January is the time to tidy your garden shed and clean your garden tools, pots and trays. Have your mower serviced, too! After heavy snowfall, gently brush snow off conifers and hedges to stop the weight forcing them apart. Make sure all your plants are insulated and protected with garden fleece. If you’re ready to brave the fierce winter elements, then dig over beds and borders, incorporating as much organic matter as you can. So, what other gardening jobs should we be doing in January?
Start planning for the year ahead. After all, a tidy mind will equal a tidy garden.
Snowdrops should be bought and planted ‘in the green‘, rather than as bulbs. This means shortly after they have flowered and while still in leaf. Plant them 2.5cm apart in moist, well-drained soil that’s shaded in the summer. Label the spot to avoid accidentally disturbing them. Every few years, divide thick clumps after flowering.
Prune and shape bare trees and shrubs, using sharp secateurs.
Prune roses by cutting each stem back to the lowest, outward-facing bud. Some types require additional care by removing dead wood and shortening leading shoots by a third.
Plant bare-root roses, trees, fruit bushes and hedges and make sure you label them clearly. Find waterproof porcelain plant labels at Jo Heckett.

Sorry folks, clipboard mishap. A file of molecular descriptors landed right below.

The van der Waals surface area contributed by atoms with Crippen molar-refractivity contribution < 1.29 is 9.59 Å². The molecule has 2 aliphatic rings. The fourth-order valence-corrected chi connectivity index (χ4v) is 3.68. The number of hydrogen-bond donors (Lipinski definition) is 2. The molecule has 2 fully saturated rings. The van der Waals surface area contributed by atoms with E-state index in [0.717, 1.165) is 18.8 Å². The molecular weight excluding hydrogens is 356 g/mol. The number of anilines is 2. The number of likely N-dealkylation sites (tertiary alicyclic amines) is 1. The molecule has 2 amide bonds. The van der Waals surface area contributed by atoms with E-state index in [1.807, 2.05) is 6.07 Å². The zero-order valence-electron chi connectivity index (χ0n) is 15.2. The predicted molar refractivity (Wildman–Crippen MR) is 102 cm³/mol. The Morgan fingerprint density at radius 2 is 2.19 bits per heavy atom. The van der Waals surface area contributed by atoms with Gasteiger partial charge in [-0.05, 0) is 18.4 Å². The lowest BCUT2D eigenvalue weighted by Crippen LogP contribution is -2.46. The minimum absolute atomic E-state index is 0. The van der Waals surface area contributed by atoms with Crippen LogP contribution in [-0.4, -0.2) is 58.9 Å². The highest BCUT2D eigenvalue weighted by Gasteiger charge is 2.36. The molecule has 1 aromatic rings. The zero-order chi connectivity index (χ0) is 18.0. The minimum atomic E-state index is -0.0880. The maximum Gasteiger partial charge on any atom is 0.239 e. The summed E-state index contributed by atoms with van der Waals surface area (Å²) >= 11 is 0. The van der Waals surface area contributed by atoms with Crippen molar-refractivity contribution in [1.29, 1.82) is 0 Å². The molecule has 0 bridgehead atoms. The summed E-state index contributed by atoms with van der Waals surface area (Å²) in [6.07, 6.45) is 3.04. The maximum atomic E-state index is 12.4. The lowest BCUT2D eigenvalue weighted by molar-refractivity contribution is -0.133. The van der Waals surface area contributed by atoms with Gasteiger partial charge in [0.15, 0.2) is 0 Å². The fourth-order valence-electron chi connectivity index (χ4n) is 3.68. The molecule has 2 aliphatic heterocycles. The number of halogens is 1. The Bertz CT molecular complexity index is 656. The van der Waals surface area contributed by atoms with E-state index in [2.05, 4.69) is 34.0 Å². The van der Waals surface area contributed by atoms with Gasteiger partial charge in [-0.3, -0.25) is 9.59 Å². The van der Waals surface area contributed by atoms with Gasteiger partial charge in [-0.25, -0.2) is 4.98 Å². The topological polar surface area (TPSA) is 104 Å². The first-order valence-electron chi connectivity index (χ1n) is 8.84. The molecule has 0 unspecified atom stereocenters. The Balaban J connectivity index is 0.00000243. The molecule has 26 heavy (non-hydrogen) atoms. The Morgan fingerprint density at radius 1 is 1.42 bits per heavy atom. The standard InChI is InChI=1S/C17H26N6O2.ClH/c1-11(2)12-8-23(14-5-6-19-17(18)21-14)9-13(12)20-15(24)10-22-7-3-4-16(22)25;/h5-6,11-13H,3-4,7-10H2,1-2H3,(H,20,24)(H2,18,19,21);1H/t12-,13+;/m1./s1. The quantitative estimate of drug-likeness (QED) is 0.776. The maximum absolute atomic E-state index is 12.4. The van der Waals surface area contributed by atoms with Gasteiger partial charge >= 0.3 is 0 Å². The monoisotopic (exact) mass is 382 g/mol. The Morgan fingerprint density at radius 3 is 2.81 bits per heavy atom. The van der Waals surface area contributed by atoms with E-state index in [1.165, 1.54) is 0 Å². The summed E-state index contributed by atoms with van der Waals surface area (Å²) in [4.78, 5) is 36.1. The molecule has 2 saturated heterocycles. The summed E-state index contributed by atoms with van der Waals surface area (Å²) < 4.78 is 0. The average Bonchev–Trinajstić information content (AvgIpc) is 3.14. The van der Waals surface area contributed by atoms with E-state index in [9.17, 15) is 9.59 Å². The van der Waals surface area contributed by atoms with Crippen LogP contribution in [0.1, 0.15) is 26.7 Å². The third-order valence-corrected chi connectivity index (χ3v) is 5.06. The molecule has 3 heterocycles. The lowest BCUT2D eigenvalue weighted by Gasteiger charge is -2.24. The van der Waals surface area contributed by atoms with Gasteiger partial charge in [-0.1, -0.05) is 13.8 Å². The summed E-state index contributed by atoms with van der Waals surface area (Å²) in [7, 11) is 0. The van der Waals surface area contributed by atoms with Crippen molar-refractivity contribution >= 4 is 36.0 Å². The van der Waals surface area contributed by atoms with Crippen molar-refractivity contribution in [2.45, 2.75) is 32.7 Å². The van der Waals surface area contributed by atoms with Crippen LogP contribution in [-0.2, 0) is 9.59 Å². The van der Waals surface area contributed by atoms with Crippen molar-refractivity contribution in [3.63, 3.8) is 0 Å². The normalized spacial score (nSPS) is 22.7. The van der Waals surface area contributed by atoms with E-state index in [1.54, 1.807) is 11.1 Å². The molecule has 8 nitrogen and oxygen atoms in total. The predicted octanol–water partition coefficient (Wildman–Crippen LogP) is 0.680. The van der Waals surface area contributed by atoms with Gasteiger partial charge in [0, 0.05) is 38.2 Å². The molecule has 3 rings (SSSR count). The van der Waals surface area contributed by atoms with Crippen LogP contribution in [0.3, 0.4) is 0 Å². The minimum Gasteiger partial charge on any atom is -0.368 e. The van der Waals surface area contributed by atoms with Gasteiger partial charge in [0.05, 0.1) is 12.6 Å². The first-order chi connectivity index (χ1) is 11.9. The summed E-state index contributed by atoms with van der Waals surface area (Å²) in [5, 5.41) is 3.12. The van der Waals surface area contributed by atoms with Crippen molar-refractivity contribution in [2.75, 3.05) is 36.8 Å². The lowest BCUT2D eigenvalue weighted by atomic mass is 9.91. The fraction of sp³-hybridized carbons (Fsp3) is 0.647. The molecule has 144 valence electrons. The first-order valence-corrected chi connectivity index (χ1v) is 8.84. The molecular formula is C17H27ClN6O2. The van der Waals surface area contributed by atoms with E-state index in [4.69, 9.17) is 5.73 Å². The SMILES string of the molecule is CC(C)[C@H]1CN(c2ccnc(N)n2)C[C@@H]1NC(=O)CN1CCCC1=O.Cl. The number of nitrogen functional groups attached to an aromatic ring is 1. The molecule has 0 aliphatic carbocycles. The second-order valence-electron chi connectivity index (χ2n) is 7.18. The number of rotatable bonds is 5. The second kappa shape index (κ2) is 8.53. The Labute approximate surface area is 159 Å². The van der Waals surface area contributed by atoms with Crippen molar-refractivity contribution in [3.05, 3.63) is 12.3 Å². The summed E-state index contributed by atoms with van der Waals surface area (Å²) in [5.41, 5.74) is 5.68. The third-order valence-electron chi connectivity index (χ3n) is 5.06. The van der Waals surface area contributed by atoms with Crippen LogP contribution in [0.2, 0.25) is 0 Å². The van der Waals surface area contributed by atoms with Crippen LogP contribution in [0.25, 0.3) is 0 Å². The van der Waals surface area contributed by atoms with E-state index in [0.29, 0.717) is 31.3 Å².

January is the time to buy seeds, string, summer-flowering bulbs and canes while garden centres are quiet but still well-stocked.
These are the rooted shoots of living willow plants and you can weave them into leafy garden structures, such as arbours, domes, tunnels or ‘fedges’ – that’s a cross between a fence and a hedge. It’s fast-growing and totally ‘eco’, too.
Daphne odora has a heavenly scent, and is one of the first spring flowers to bloom. Shrubby honeysuckles and mahonias also smell gorgeous and flower for weeks on end.
We usually think of something leafy stuck in a pot to take root when we think of cuttings. But some herbaceous plants, such as oriental poppies, are most easily propagated by root cuttings.
Dig up the clump you want to increase and chop up a few of the roots into pieces about 2 – 5cm long. Cuttings should be set vertically (top end up) into pots full of a sandy, light compost. If you want to make the top cuts slanted and the bottom cuts straight, it helps remind you which is which when you’re potting them up. You’ll need to wait for several months, but by June, you should have young plants sturdy enough to be grown-on in a bed.
Plant a little group or tunnel of hazelnut trees. Traditionally, they are underplanted with the earliest bulbs snowdrops and aconites. The golden catkins combine well with these delicate flowers naturalised beneath them.
Find more gardening tips and ideas, as well as inspiring garden schemes in our garden channel page.